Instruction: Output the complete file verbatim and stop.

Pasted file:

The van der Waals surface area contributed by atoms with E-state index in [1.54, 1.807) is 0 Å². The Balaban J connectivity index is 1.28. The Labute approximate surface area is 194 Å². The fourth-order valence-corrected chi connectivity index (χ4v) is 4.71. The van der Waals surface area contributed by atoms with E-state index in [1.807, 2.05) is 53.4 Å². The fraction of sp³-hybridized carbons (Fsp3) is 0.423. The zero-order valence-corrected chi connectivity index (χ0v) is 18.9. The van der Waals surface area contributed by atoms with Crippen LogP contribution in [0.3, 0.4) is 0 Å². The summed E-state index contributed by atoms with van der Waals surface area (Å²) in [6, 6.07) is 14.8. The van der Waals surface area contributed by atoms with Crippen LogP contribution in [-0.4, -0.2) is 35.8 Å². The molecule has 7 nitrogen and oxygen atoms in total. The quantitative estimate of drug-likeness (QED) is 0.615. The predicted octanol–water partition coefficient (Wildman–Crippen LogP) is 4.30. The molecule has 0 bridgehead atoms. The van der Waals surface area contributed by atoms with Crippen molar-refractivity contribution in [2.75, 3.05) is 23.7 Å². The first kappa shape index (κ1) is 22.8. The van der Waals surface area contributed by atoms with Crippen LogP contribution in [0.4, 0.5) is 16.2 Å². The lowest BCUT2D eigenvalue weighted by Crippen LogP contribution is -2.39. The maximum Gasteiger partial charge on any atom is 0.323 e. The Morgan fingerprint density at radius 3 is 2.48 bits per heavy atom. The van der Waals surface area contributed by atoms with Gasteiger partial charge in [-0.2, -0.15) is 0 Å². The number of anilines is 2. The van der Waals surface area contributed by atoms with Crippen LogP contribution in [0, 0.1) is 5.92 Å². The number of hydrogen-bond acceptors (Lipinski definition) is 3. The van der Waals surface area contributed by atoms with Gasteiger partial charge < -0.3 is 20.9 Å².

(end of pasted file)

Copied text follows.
The van der Waals surface area contributed by atoms with E-state index in [1.54, 1.807) is 0 Å². The Balaban J connectivity index is 1.28. The Labute approximate surface area is 194 Å². The fourth-order valence-corrected chi connectivity index (χ4v) is 4.71. The van der Waals surface area contributed by atoms with E-state index in [1.807, 2.05) is 53.4 Å². The fraction of sp³-hybridized carbons (Fsp3) is 0.423. The zero-order valence-corrected chi connectivity index (χ0v) is 18.9. The van der Waals surface area contributed by atoms with Crippen LogP contribution in [0.3, 0.4) is 0 Å². The summed E-state index contributed by atoms with van der Waals surface area (Å²) in [6, 6.07) is 14.8. The van der Waals surface area contributed by atoms with Crippen LogP contribution in [-0.4, -0.2) is 35.8 Å². The molecule has 7 nitrogen and oxygen atoms in total. The quantitative estimate of drug-likeness (QED) is 0.615. The predicted octanol–water partition coefficient (Wildman–Crippen LogP) is 4.30. The molecule has 0 bridgehead atoms. The van der Waals surface area contributed by atoms with Crippen molar-refractivity contribution in [2.75, 3.05) is 23.7 Å². The first kappa shape index (κ1) is 22.8. The van der Waals surface area contributed by atoms with Crippen LogP contribution in [0.4, 0.5) is 16.2 Å². The lowest BCUT2D eigenvalue weighted by Crippen LogP contribution is -2.39. The maximum Gasteiger partial charge on any atom is 0.323 e. The Morgan fingerprint density at radius 3 is 2.48 bits per heavy atom. The van der Waals surface area contributed by atoms with Gasteiger partial charge in [-0.2, -0.15) is 0 Å². The number of anilines is 2. The van der Waals surface area contributed by atoms with Crippen LogP contribution in [0, 0.1) is 5.92 Å². The number of hydrogen-bond acceptors (Lipinski definition) is 3. The van der Waals surface area contributed by atoms with Gasteiger partial charge < -0.3 is 20.9 Å².